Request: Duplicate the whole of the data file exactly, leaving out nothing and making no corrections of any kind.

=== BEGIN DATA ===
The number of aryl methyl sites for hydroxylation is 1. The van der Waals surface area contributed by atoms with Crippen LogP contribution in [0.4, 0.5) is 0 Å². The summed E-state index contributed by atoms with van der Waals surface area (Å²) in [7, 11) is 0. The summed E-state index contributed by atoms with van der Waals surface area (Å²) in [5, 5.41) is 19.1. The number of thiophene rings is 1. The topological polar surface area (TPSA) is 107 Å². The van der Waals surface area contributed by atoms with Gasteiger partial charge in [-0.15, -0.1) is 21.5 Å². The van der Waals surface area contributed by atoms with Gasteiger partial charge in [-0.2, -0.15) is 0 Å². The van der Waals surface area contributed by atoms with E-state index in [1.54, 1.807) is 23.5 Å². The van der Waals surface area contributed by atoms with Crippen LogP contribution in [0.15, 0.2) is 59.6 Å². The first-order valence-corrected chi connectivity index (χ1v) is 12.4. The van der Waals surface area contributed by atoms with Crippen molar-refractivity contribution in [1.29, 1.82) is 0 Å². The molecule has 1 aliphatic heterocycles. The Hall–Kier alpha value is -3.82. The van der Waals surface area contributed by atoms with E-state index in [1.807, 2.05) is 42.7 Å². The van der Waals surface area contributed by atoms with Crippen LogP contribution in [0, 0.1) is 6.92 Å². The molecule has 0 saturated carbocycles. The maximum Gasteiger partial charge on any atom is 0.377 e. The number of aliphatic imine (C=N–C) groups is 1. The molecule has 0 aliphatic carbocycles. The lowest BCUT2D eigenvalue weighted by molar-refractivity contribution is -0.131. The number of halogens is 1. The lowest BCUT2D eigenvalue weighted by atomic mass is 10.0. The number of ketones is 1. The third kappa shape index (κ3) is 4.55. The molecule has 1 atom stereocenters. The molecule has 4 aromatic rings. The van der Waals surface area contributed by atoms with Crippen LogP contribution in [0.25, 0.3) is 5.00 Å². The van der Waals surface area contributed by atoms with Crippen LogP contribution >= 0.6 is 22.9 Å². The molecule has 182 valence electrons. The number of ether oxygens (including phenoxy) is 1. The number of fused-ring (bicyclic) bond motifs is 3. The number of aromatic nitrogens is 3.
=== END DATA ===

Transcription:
The number of aryl methyl sites for hydroxylation is 1. The van der Waals surface area contributed by atoms with Crippen LogP contribution in [0.4, 0.5) is 0 Å². The summed E-state index contributed by atoms with van der Waals surface area (Å²) in [7, 11) is 0. The summed E-state index contributed by atoms with van der Waals surface area (Å²) in [5, 5.41) is 19.1. The number of thiophene rings is 1. The topological polar surface area (TPSA) is 107 Å². The van der Waals surface area contributed by atoms with Gasteiger partial charge in [-0.15, -0.1) is 21.5 Å². The van der Waals surface area contributed by atoms with Gasteiger partial charge in [-0.2, -0.15) is 0 Å². The van der Waals surface area contributed by atoms with E-state index in [1.54, 1.807) is 23.5 Å². The van der Waals surface area contributed by atoms with Crippen LogP contribution in [0.15, 0.2) is 59.6 Å². The first-order valence-corrected chi connectivity index (χ1v) is 12.4. The van der Waals surface area contributed by atoms with Crippen molar-refractivity contribution in [1.29, 1.82) is 0 Å². The molecule has 1 aliphatic heterocycles. The Hall–Kier alpha value is -3.82. The van der Waals surface area contributed by atoms with E-state index in [1.807, 2.05) is 42.7 Å². The van der Waals surface area contributed by atoms with Crippen LogP contribution in [0, 0.1) is 6.92 Å². The molecule has 0 saturated carbocycles. The maximum Gasteiger partial charge on any atom is 0.377 e. The number of aliphatic imine (C=N–C) groups is 1. The molecule has 0 aliphatic carbocycles. The lowest BCUT2D eigenvalue weighted by molar-refractivity contribution is -0.131. The number of halogens is 1. The lowest BCUT2D eigenvalue weighted by atomic mass is 10.0. The number of ketones is 1. The third kappa shape index (κ3) is 4.55. The molecule has 1 atom stereocenters. The molecule has 4 aromatic rings. The van der Waals surface area contributed by atoms with Crippen LogP contribution in [0.25, 0.3) is 5.00 Å². The van der Waals surface area contributed by atoms with Crippen LogP contribution >= 0.6 is 22.9 Å². The molecule has 182 valence electrons. The number of ether oxygens (including phenoxy) is 1. The number of fused-ring (bicyclic) bond motifs is 3. The number of aromatic nitrogens is 3.